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Leadership is a significant issue in any sphere of work, but it is particularly important in education. Without appropriate prioritizing of values, one cannot become a good leader for an organization. Additionally, reflection helps to promote leadership and find the most viable solutions. In order to make wise decisions, a leader should first of all be able to determine what issues are the most challenging and what solutions can help to mitigate these challenges.
Fowler, who established the eight key values that all people “care about,” remarks that the difference between people is in their attitude to prioritizing these values (Alexander, 2015, p. 11). The values are as follows: individualism, efficiency, liberty, equality, order, fraternity, economic growth, and quality. For policies in education, the most important values seem to be fraternity, liberty, and equality. The next value in the priority list is individualism, and it is followed by order. The economy-related values (efficiency, quality, and economic growth) occupy the lowest places on the importance scale.
The rationale behind prioritizing fraternity is that a leader in the system of education should make sure that students feel comfortable and know that they can treat their peers as family. The value of liberty is manifested through the absence of restrictions on actions. This quality, along with fraternity, will promote a socially just allocation of opportunities for each student in the classroom. The next value that seems to bear a particular prominence is equality, the application of which will promote fairness among all the participants of the learning process.
Following the group of qualities related to freedom, there are the values of individualism and order. Individualism is highly important for students’ self-actualization. The reasons why it is ranked lower than fraternity, liberty, and equality is that these three qualities prepare the ground for students to realize themselves. Without knowing that they can rely on their peers’ support, learners will not be able to actualize their abilities. Order, which follows individualism, is necessary to govern all the processes within the classroom to make sure that the primary values are maintained at the sufficient level.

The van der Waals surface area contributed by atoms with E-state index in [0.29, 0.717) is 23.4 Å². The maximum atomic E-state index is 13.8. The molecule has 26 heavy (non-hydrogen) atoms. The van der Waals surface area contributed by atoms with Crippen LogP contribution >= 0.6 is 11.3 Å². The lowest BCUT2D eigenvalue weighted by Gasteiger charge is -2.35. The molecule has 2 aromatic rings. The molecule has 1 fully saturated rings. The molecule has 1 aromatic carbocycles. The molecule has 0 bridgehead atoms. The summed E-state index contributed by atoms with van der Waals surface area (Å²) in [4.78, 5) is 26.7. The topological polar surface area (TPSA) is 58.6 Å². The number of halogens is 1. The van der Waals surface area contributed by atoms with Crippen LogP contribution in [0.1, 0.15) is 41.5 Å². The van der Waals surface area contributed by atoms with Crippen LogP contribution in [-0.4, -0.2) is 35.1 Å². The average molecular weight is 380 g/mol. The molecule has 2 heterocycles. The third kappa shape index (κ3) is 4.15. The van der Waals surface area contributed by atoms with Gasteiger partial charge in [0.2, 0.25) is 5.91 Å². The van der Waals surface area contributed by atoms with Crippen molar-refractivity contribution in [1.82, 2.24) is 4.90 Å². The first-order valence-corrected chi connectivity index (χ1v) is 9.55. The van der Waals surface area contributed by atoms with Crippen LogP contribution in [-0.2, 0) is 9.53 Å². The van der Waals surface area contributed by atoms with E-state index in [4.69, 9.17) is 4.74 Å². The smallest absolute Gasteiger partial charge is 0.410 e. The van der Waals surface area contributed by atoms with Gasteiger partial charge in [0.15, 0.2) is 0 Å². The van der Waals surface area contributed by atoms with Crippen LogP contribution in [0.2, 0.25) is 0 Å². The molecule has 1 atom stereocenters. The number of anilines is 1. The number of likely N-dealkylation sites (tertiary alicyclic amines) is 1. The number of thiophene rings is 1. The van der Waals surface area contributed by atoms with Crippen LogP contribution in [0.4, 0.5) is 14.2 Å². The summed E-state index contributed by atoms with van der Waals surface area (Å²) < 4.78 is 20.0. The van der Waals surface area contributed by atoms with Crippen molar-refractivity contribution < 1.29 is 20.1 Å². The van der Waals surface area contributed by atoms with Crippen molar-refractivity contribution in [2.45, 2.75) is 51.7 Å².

The set of values which seems to have the least priority is concerned with economic principles. Efficiency involves making sure that no resources are being wasted. Quality, which is characterized as “nebulous” (Alexander, 2013, p. 12), may be viewed as the provision of schools with experienced teachers and classrooms — with good materials. Finally, economic growth is the least connected with education, but it is still important as one of the pillars of any society.
Conclusion: the relation to views on education
The described prioritization of values is associated with my views on education. For me, the most vital aspect of bringing up smart and independent individuals is treating them as equal and allowing them enough independence for expressing their unique ideas and opinions. That is why the values of fraternity, equality, and liberty were put on the top of the list. At the same time, I find economy-related qualities the least connected with school or, at least, with educators’ work.
Thus, I ranked them the lowest. Order and individualism are in the middle of the list since they are the most important after liberty, fraternity, and equality. Every school and classroom are different, but adhering to these values has the potential to create a unique friendly atmosphere that would enable students to do their best.
Alexander, N. A. (2013). Policy analysis for educational leaders: A step-by-step approach. Upper Saddle River, NJ” Pearson.